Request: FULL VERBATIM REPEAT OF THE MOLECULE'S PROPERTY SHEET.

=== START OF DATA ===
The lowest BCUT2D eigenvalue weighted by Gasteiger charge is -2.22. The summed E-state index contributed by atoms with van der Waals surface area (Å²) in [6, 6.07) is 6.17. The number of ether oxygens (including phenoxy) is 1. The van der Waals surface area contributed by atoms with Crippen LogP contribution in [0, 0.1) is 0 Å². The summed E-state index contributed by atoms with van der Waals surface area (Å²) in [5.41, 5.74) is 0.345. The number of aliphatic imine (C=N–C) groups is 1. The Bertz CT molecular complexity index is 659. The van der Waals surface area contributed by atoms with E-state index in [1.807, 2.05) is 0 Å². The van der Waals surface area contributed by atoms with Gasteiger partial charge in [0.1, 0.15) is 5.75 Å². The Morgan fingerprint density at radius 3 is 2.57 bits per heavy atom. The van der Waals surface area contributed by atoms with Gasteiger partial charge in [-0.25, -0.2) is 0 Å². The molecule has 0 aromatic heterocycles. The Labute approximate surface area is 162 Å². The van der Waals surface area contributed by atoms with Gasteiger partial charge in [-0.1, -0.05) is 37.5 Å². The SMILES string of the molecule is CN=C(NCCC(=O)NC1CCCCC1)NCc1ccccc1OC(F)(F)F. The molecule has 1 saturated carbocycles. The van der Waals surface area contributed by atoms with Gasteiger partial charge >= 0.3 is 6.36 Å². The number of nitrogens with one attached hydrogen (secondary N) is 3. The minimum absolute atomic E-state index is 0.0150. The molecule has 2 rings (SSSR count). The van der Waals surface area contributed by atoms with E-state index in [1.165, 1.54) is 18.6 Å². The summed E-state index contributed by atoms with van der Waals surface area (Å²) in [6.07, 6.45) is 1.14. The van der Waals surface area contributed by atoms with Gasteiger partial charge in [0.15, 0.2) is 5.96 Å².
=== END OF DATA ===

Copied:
The lowest BCUT2D eigenvalue weighted by Gasteiger charge is -2.22. The summed E-state index contributed by atoms with van der Waals surface area (Å²) in [6, 6.07) is 6.17. The number of ether oxygens (including phenoxy) is 1. The van der Waals surface area contributed by atoms with Crippen LogP contribution in [0, 0.1) is 0 Å². The summed E-state index contributed by atoms with van der Waals surface area (Å²) in [5.41, 5.74) is 0.345. The number of aliphatic imine (C=N–C) groups is 1. The Bertz CT molecular complexity index is 659. The van der Waals surface area contributed by atoms with E-state index in [1.807, 2.05) is 0 Å². The van der Waals surface area contributed by atoms with Gasteiger partial charge in [0.1, 0.15) is 5.75 Å². The Morgan fingerprint density at radius 3 is 2.57 bits per heavy atom. The van der Waals surface area contributed by atoms with Gasteiger partial charge in [-0.25, -0.2) is 0 Å². The molecule has 0 aromatic heterocycles. The Labute approximate surface area is 162 Å². The van der Waals surface area contributed by atoms with Gasteiger partial charge in [-0.1, -0.05) is 37.5 Å². The SMILES string of the molecule is CN=C(NCCC(=O)NC1CCCCC1)NCc1ccccc1OC(F)(F)F. The molecule has 1 saturated carbocycles. The van der Waals surface area contributed by atoms with Gasteiger partial charge >= 0.3 is 6.36 Å². The number of nitrogens with one attached hydrogen (secondary N) is 3. The minimum absolute atomic E-state index is 0.0150. The molecule has 2 rings (SSSR count). The van der Waals surface area contributed by atoms with E-state index in [1.165, 1.54) is 18.6 Å². The summed E-state index contributed by atoms with van der Waals surface area (Å²) in [6.07, 6.45) is 1.14. The van der Waals surface area contributed by atoms with Gasteiger partial charge in [0.15, 0.2) is 5.96 Å².